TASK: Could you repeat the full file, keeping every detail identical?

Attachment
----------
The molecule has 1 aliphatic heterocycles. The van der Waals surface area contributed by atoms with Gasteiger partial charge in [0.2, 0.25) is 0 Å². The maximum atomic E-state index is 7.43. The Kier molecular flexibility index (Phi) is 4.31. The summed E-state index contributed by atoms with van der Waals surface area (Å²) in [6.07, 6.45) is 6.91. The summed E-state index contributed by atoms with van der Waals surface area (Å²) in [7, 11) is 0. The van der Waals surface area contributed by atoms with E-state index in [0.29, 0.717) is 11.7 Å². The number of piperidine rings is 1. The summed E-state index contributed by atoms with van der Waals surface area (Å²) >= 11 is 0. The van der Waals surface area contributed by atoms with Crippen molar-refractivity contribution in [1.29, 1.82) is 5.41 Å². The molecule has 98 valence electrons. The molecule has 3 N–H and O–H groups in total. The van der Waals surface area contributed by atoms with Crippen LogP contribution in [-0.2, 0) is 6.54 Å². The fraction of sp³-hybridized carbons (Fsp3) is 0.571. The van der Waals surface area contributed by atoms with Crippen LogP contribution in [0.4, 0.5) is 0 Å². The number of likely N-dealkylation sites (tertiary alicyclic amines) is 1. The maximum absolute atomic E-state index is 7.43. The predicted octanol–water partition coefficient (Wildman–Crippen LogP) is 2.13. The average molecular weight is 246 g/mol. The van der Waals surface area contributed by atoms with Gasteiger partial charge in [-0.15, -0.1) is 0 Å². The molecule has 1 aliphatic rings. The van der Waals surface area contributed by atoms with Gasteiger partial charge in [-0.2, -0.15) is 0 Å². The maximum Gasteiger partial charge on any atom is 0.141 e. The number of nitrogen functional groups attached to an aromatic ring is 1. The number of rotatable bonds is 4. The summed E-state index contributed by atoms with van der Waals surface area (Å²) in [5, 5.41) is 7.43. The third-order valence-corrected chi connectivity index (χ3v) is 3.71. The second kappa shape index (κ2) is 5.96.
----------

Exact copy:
The molecule has 1 aliphatic heterocycles. The van der Waals surface area contributed by atoms with Gasteiger partial charge in [0.2, 0.25) is 0 Å². The maximum atomic E-state index is 7.43. The Kier molecular flexibility index (Phi) is 4.31. The summed E-state index contributed by atoms with van der Waals surface area (Å²) in [6.07, 6.45) is 6.91. The summed E-state index contributed by atoms with van der Waals surface area (Å²) in [7, 11) is 0. The van der Waals surface area contributed by atoms with E-state index in [0.29, 0.717) is 11.7 Å². The number of piperidine rings is 1. The summed E-state index contributed by atoms with van der Waals surface area (Å²) >= 11 is 0. The van der Waals surface area contributed by atoms with Crippen molar-refractivity contribution in [1.29, 1.82) is 5.41 Å². The molecule has 98 valence electrons. The molecule has 3 N–H and O–H groups in total. The van der Waals surface area contributed by atoms with Crippen LogP contribution in [-0.2, 0) is 6.54 Å². The fraction of sp³-hybridized carbons (Fsp3) is 0.571. The van der Waals surface area contributed by atoms with Crippen LogP contribution in [0.4, 0.5) is 0 Å². The number of likely N-dealkylation sites (tertiary alicyclic amines) is 1. The maximum absolute atomic E-state index is 7.43. The predicted octanol–water partition coefficient (Wildman–Crippen LogP) is 2.13. The average molecular weight is 246 g/mol. The van der Waals surface area contributed by atoms with Gasteiger partial charge in [-0.15, -0.1) is 0 Å². The molecule has 1 aliphatic rings. The van der Waals surface area contributed by atoms with Gasteiger partial charge in [-0.2, -0.15) is 0 Å². The maximum Gasteiger partial charge on any atom is 0.141 e. The number of nitrogen functional groups attached to an aromatic ring is 1. The number of rotatable bonds is 4. The summed E-state index contributed by atoms with van der Waals surface area (Å²) in [5, 5.41) is 7.43. The third-order valence-corrected chi connectivity index (χ3v) is 3.71. The second kappa shape index (κ2) is 5.96.